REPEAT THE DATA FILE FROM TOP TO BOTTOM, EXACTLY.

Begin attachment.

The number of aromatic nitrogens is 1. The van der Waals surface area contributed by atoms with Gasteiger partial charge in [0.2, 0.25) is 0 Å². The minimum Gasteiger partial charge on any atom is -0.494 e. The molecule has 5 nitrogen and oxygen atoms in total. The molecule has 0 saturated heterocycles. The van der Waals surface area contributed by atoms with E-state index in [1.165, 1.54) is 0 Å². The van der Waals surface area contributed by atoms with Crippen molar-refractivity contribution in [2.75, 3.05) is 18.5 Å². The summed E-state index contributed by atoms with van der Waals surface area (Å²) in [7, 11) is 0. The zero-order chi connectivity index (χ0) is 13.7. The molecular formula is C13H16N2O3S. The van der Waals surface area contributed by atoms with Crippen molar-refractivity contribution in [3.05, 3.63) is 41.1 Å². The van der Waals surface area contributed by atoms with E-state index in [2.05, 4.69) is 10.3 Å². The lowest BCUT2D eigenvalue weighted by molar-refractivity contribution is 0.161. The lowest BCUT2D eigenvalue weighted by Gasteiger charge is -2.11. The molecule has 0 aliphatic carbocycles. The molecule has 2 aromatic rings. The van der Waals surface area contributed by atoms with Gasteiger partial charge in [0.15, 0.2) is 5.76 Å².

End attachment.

The number of aromatic nitrogens is 1. The van der Waals surface area contributed by atoms with Gasteiger partial charge in [0.2, 0.25) is 0 Å². The minimum Gasteiger partial charge on any atom is -0.494 e. The molecule has 5 nitrogen and oxygen atoms in total. The molecule has 0 saturated heterocycles. The van der Waals surface area contributed by atoms with E-state index in [1.165, 1.54) is 0 Å². The van der Waals surface area contributed by atoms with Crippen molar-refractivity contribution in [2.75, 3.05) is 18.5 Å². The summed E-state index contributed by atoms with van der Waals surface area (Å²) in [7, 11) is 0. The zero-order chi connectivity index (χ0) is 13.7. The molecular formula is C13H16N2O3S. The van der Waals surface area contributed by atoms with Crippen molar-refractivity contribution in [3.05, 3.63) is 41.1 Å². The van der Waals surface area contributed by atoms with E-state index in [2.05, 4.69) is 10.3 Å². The lowest BCUT2D eigenvalue weighted by molar-refractivity contribution is 0.161. The lowest BCUT2D eigenvalue weighted by Gasteiger charge is -2.11. The molecule has 0 aliphatic carbocycles. The molecule has 2 aromatic rings. The van der Waals surface area contributed by atoms with Gasteiger partial charge in [0.15, 0.2) is 5.76 Å².